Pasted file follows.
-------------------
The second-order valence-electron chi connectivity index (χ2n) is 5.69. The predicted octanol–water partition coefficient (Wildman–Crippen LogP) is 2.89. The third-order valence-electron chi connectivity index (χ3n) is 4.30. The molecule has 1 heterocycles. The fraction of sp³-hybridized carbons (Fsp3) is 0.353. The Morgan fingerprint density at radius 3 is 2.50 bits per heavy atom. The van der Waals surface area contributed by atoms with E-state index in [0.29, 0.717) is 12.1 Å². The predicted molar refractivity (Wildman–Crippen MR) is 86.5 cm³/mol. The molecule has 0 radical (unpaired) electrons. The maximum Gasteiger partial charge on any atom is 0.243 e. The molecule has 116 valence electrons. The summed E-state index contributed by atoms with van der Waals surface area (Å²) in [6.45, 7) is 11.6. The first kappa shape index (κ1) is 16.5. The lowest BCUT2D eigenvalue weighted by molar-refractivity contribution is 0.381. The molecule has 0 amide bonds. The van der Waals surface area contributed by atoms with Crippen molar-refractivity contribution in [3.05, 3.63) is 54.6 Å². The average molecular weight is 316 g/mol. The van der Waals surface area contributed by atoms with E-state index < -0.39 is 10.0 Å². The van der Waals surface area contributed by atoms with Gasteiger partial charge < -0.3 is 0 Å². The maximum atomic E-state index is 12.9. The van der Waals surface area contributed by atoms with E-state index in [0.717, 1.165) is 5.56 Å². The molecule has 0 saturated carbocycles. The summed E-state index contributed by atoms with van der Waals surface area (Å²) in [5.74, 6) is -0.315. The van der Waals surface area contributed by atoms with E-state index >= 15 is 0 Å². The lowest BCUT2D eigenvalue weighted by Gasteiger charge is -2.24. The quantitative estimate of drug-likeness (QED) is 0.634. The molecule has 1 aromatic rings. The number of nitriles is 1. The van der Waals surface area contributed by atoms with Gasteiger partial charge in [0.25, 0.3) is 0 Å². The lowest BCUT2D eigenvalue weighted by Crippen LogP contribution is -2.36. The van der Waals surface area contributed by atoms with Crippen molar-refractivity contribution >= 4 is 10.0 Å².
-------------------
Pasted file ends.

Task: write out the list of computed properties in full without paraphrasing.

The second-order valence-electron chi connectivity index (χ2n) is 5.69. The predicted octanol–water partition coefficient (Wildman–Crippen LogP) is 2.89. The third-order valence-electron chi connectivity index (χ3n) is 4.30. The molecule has 1 heterocycles. The fraction of sp³-hybridized carbons (Fsp3) is 0.353. The Morgan fingerprint density at radius 3 is 2.50 bits per heavy atom. The van der Waals surface area contributed by atoms with E-state index in [0.29, 0.717) is 12.1 Å². The predicted molar refractivity (Wildman–Crippen MR) is 86.5 cm³/mol. The molecule has 0 radical (unpaired) electrons. The maximum Gasteiger partial charge on any atom is 0.243 e. The molecule has 116 valence electrons. The summed E-state index contributed by atoms with van der Waals surface area (Å²) in [6.45, 7) is 11.6. The first kappa shape index (κ1) is 16.5. The lowest BCUT2D eigenvalue weighted by molar-refractivity contribution is 0.381. The molecule has 0 amide bonds. The van der Waals surface area contributed by atoms with Crippen molar-refractivity contribution in [3.05, 3.63) is 54.6 Å². The average molecular weight is 316 g/mol. The van der Waals surface area contributed by atoms with E-state index < -0.39 is 10.0 Å². The van der Waals surface area contributed by atoms with Gasteiger partial charge < -0.3 is 0 Å². The maximum atomic E-state index is 12.9. The van der Waals surface area contributed by atoms with E-state index in [0.717, 1.165) is 5.56 Å². The molecule has 0 saturated carbocycles. The summed E-state index contributed by atoms with van der Waals surface area (Å²) in [5.74, 6) is -0.315. The van der Waals surface area contributed by atoms with E-state index >= 15 is 0 Å². The lowest BCUT2D eigenvalue weighted by Gasteiger charge is -2.24. The quantitative estimate of drug-likeness (QED) is 0.634. The molecule has 1 aromatic rings. The number of nitriles is 1. The van der Waals surface area contributed by atoms with Gasteiger partial charge in [0.25, 0.3) is 0 Å². The lowest BCUT2D eigenvalue weighted by Crippen LogP contribution is -2.36. The van der Waals surface area contributed by atoms with Crippen molar-refractivity contribution >= 4 is 10.0 Å².